To be sure that the pregnancy is progressing normally, we need to see the baby’s heart beat. It can be difficult to see in very early pregnancy, but when the baby measures 7mm, if the heart beat is there, we will be able to see it.


For mother

Coping with the very early stage of Labour
Labour is a journey which can take a long time. Every woman’s labour is different. This leaflet is designed to help you to help yourself cope with the early stage of your labour

After a Caesarean   
If you have already had a baby delivered by caesarean section you may be uncertain about which type of delivery could be available to you in this pregnancy. During the early part of your pregnancy you will be given this leaflet to read and you can discuss the issues with the consultant or specialist registrar at the antenatal clinic.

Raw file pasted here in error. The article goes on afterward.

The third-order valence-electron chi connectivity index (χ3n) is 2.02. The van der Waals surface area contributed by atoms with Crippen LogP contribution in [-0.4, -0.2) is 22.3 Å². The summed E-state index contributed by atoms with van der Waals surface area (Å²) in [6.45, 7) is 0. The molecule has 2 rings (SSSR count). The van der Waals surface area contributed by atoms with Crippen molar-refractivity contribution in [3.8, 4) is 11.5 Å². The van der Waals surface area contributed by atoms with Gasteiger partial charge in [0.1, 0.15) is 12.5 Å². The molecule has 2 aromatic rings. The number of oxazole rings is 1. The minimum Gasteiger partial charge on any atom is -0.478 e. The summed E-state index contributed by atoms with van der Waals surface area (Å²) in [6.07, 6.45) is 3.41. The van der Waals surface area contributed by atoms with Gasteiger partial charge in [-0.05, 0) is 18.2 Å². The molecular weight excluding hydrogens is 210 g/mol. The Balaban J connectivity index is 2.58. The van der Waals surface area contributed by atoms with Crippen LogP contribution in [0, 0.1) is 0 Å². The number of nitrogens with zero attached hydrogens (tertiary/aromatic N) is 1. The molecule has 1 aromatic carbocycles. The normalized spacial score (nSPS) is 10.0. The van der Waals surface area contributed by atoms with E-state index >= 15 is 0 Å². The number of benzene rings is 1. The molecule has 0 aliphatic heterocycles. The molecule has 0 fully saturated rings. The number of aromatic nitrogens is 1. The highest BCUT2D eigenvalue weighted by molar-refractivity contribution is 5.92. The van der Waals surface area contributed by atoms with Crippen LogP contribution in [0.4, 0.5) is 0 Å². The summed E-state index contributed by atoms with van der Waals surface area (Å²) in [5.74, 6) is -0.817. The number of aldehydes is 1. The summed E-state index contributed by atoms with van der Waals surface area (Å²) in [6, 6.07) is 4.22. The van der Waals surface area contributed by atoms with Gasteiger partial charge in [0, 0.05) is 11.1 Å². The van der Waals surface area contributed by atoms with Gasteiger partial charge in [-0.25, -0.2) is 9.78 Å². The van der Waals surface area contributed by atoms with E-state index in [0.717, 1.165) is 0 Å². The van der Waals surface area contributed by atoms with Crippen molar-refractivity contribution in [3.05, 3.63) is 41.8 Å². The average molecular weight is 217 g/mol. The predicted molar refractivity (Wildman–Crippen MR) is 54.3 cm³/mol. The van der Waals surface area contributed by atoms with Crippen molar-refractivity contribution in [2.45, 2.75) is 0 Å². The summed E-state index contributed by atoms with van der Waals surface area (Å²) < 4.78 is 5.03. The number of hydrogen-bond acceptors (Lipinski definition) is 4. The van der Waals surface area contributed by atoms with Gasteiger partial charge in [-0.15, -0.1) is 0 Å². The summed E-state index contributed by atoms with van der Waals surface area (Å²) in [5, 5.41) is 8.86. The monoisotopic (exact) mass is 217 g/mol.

Pregnancy and your weight
All pregnant women have their height and weight measured as part of the general health check carried out at the first booking appointment. BMI is a means of classifying whether your weight lies within the healthy range for your height and is always recorded in your handheld maternity record.


Illness and Injuries

Flu is more serious than you think (produced by the Public Health Agency)
I received a flu vaccine in the past, do I still need this vaccine? Yes. Even if you received a flu vaccine in the past, you still need to get the flu vaccine. Flu protection only lasts for one flu season, so it is important to get vaccinated every year.

Newborn blood spot screening for your baby (produced by the Public Health Agency; other languages available via their website)